Typically, when someone does a casual search, they will only read what appears on page one. Most won’t even bother to scroll down to the bottom, so it’s the first five or six links that matter the most. Therefore, owning that digital real estate, or at least a significant part of it, is important to your credibility.

That’s not a big deal if you have a relatively uncommon name like mine. However, what if you have a more popular name, like Laura Powers?


Just who is Laura Powers?

  • The musician heard on albums like “Legends of the Goddess?”
  • The teenage girl who lives next door to Bart on the Simpsons?
  • A custom jeweler from Atlanta?
  • Vice president of marketing at Furia Rubel Communications?
Obviously, she’s our VP of marketing. If you know anything about her, it’s not hard to distinguish her from the others. But, what happens if her name drops out of the top five? Her credibility could suffer or she could be missed altogether.

To increase your chances of appearing in the top five, try these tactics:

Blog: Creating a blog can help you to be seen faster. Google’s algorithms like blogs and,
so long as you update the content regularly, you’ve got a good chance of being seen. Make sure your bio and profile information are up-to-date so that you put your best foot forward when someone clicks through.

Engage in social media:
It’s rare to find a person who does not have at least one social media profile on Twitter, LinkedIn or Facebook. Make sure you post regularly and that your profile information is complete and presents you in a professional manner. Also, don’t ignore Google+. Connecting your social media profiles to Google+ will help them to appear closer to the top in a Google search. Google likes Google – go figure.

Integrate keywords into your blog and social media:
By using keywords specific to your profession, you will score higher when someone searches for your areas of expertise (e.g., marketing), it will help to differentiate you from someone else with the same name (e.g., Laura Powers the jeweler from Atlanta).

Use a content manager: If lack of time is keeping you from engaging in social media, then consider using a content manager to organize your posts. A content manager is simply a computer program that allows publishing, editing and modifying of content on a website. A blog coupled with an RSS feed can serve as a content manager. Other programs like Hootsuite let you set up and distribute media messages at predetermined times. It’s all about using the technology to be more efficient. 

Photos: Don’t underestimate the value of a professional photo, especially in the online environment. Your social media profile photos will often appear in your Google search, so make sure they’re good ones. Ask yourself, could I show my profile photo to my mother? If not, upgrade it now and be sure to use your name in its title. IMG.001 doesn’t cut it.


Video: YouTube has become the second most powerful search engine and Google indexes YouTube videos instantly. In fact, Google owns YouTube, so creating, personalizing and optimizing a YouTube channel will help you to rank higher in a search. Here are a few things to remember: Include your name in the title, check the visibility box, check the email location box and most importantly, choose three to five relevant keywords, separated by quote marks.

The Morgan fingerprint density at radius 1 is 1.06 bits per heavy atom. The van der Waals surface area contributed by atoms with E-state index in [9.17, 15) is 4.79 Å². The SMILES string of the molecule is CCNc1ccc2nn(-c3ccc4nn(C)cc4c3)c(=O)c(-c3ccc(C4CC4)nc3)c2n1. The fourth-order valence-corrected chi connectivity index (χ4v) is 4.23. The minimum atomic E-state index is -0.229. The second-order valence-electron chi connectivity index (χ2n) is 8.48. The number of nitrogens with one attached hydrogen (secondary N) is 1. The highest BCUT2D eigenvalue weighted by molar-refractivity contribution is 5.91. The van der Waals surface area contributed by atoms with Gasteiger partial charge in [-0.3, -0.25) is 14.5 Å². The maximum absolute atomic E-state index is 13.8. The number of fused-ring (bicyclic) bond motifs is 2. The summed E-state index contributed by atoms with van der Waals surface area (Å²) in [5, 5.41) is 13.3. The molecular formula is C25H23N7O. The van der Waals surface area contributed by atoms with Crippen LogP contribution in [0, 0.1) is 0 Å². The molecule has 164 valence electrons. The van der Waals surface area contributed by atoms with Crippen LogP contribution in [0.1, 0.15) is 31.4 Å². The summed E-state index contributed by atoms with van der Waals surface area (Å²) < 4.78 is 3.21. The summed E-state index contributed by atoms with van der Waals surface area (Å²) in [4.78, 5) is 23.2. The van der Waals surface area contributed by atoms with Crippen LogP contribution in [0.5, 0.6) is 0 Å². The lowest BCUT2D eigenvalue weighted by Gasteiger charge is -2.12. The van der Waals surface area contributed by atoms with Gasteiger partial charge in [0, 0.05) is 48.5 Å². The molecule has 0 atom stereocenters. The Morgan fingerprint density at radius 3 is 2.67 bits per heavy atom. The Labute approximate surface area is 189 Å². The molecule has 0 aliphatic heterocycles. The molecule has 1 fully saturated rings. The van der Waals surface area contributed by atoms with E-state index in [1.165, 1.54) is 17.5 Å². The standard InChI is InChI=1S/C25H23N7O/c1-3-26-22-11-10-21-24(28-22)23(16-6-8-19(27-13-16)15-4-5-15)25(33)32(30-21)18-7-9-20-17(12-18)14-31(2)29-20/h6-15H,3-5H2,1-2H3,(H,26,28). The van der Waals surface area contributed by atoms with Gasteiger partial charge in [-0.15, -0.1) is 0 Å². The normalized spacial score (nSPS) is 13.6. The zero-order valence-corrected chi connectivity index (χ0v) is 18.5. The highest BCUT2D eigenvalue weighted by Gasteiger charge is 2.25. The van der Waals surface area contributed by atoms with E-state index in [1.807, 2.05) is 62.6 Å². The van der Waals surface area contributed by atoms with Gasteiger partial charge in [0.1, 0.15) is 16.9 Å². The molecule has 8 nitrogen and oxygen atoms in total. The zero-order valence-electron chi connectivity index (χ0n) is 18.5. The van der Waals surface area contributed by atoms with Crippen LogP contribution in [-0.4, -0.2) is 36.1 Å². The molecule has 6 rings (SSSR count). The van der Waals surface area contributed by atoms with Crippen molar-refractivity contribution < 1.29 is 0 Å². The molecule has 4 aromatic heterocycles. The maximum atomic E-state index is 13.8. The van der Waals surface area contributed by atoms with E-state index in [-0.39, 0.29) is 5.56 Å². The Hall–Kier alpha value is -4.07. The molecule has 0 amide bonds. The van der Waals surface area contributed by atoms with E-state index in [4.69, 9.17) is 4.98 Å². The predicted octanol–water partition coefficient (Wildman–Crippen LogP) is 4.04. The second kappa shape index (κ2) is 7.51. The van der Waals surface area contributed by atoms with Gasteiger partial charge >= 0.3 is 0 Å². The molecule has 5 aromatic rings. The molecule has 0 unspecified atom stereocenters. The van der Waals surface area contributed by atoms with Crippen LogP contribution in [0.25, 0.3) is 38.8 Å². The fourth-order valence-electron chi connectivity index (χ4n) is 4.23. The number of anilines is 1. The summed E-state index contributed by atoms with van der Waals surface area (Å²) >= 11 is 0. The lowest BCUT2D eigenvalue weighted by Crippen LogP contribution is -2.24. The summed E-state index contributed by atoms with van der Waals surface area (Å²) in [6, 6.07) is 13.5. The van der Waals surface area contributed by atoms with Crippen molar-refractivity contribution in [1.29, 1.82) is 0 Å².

Post on your company’s website: Having your profile connected to other high ranking websites will help to increase your search engine visibility. So, if it’s appropriate, post your bio and photo on your company’s website and blog on your company’s blog.

Get quoted in articles, press releases or on popular blogs: Being mentioned in a relevant article will help your name to rank higher in a search. This can also apply to press releases, if they are optimized with appropriate keywords or appear on a popular website. Is your company’s website popular and well optimized? If there is an opportunity, ask your PR department to issue a press release that mentions your name.

Submit for professional awards: Prestigious awards carry value for your name, especially if the organization posts the winners on their website or in a press release.

Wikipedia: Few of us have the chops to have a Wikipedia page or appear in a Wikipedia article. That said Wikipedia articles appear in over 96% of Google subject matter searches, so being cited in a Wikipedia page will increase your visibility.

There are other ways to increase your visibility on Google, but this should give you plenty to work on. If you’re fighting for that coveted Google space, then you’ll want to start using these tactics on a consistent basis. You never know who is watching.

Friday, October 12, 2012

Collegiality, Fairness and Majesty: A Portrait Unveiling of Judge William J. Mazzola


Last night, I had the honor to present opening remarks at the portrait unveiling of the Honorable William J. Mazzola. He has served as a Court of Common Pleas Judge in the First Judicial District of Pennsylvania for 31 years. My late father, Richard. F. Furia, Esq., presented the opening remarks at the Judge’s swearing-in in 1981 when I was just a pre-teen.

While I won’t repeat my speech, there are a few things that struck me as important to share with our blog readers. First is the importance of the judiciary in America.